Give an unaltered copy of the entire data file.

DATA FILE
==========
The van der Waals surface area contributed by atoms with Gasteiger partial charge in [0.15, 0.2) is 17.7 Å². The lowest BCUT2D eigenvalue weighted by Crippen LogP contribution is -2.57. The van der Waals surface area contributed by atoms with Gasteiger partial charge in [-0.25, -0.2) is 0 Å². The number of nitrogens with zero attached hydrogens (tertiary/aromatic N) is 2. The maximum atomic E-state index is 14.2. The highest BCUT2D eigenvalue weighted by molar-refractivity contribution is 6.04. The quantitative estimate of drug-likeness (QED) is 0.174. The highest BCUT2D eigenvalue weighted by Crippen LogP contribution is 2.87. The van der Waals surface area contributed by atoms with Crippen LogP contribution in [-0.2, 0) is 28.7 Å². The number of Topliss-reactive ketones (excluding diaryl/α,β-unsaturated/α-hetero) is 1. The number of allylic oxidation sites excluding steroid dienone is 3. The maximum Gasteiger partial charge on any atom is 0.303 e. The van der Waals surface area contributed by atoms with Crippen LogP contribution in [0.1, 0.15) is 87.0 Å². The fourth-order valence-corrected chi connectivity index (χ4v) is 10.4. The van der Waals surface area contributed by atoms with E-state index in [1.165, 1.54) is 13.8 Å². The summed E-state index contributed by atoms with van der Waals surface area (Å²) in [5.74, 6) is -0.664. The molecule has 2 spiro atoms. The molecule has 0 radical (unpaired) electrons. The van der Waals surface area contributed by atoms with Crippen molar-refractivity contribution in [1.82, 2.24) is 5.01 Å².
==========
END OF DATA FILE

The van der Waals surface area contributed by atoms with Gasteiger partial charge in [0.15, 0.2) is 17.7 Å². The lowest BCUT2D eigenvalue weighted by Crippen LogP contribution is -2.57. The van der Waals surface area contributed by atoms with Gasteiger partial charge in [-0.25, -0.2) is 0 Å². The number of nitrogens with zero attached hydrogens (tertiary/aromatic N) is 2. The maximum atomic E-state index is 14.2. The highest BCUT2D eigenvalue weighted by molar-refractivity contribution is 6.04. The quantitative estimate of drug-likeness (QED) is 0.174. The highest BCUT2D eigenvalue weighted by Crippen LogP contribution is 2.87. The van der Waals surface area contributed by atoms with Crippen LogP contribution in [-0.2, 0) is 28.7 Å². The number of Topliss-reactive ketones (excluding diaryl/α,β-unsaturated/α-hetero) is 1. The number of allylic oxidation sites excluding steroid dienone is 3. The maximum Gasteiger partial charge on any atom is 0.303 e. The van der Waals surface area contributed by atoms with Crippen LogP contribution in [0.1, 0.15) is 87.0 Å². The fourth-order valence-corrected chi connectivity index (χ4v) is 10.4. The van der Waals surface area contributed by atoms with E-state index in [1.165, 1.54) is 13.8 Å². The summed E-state index contributed by atoms with van der Waals surface area (Å²) in [5.74, 6) is -0.664. The molecule has 2 spiro atoms. The molecule has 0 radical (unpaired) electrons. The van der Waals surface area contributed by atoms with Crippen molar-refractivity contribution in [1.82, 2.24) is 5.01 Å².